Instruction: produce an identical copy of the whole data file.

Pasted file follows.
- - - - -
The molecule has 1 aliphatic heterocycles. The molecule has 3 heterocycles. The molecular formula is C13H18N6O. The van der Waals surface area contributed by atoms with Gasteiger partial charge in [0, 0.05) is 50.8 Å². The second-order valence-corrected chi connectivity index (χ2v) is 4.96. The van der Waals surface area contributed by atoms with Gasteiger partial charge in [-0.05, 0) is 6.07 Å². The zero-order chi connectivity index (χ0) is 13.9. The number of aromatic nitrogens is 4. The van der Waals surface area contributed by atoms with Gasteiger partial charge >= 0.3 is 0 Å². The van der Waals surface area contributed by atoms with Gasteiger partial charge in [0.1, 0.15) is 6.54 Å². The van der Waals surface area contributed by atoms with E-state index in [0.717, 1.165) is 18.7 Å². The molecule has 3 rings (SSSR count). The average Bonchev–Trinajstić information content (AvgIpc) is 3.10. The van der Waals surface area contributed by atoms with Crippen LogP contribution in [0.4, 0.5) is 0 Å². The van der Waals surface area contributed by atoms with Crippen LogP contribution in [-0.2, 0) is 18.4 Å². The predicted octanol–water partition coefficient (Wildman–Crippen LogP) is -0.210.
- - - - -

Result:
The molecule has 1 aliphatic heterocycles. The molecule has 3 heterocycles. The molecular formula is C13H18N6O. The van der Waals surface area contributed by atoms with Gasteiger partial charge in [0, 0.05) is 50.8 Å². The second-order valence-corrected chi connectivity index (χ2v) is 4.96. The van der Waals surface area contributed by atoms with Gasteiger partial charge in [-0.05, 0) is 6.07 Å². The zero-order chi connectivity index (χ0) is 13.9. The number of aromatic nitrogens is 4. The van der Waals surface area contributed by atoms with Gasteiger partial charge >= 0.3 is 0 Å². The van der Waals surface area contributed by atoms with Gasteiger partial charge in [0.1, 0.15) is 6.54 Å². The van der Waals surface area contributed by atoms with E-state index in [0.717, 1.165) is 18.7 Å². The molecule has 3 rings (SSSR count). The average Bonchev–Trinajstić information content (AvgIpc) is 3.10. The van der Waals surface area contributed by atoms with Crippen LogP contribution in [0.4, 0.5) is 0 Å². The van der Waals surface area contributed by atoms with Crippen LogP contribution in [-0.2, 0) is 18.4 Å². The predicted octanol–water partition coefficient (Wildman–Crippen LogP) is -0.210.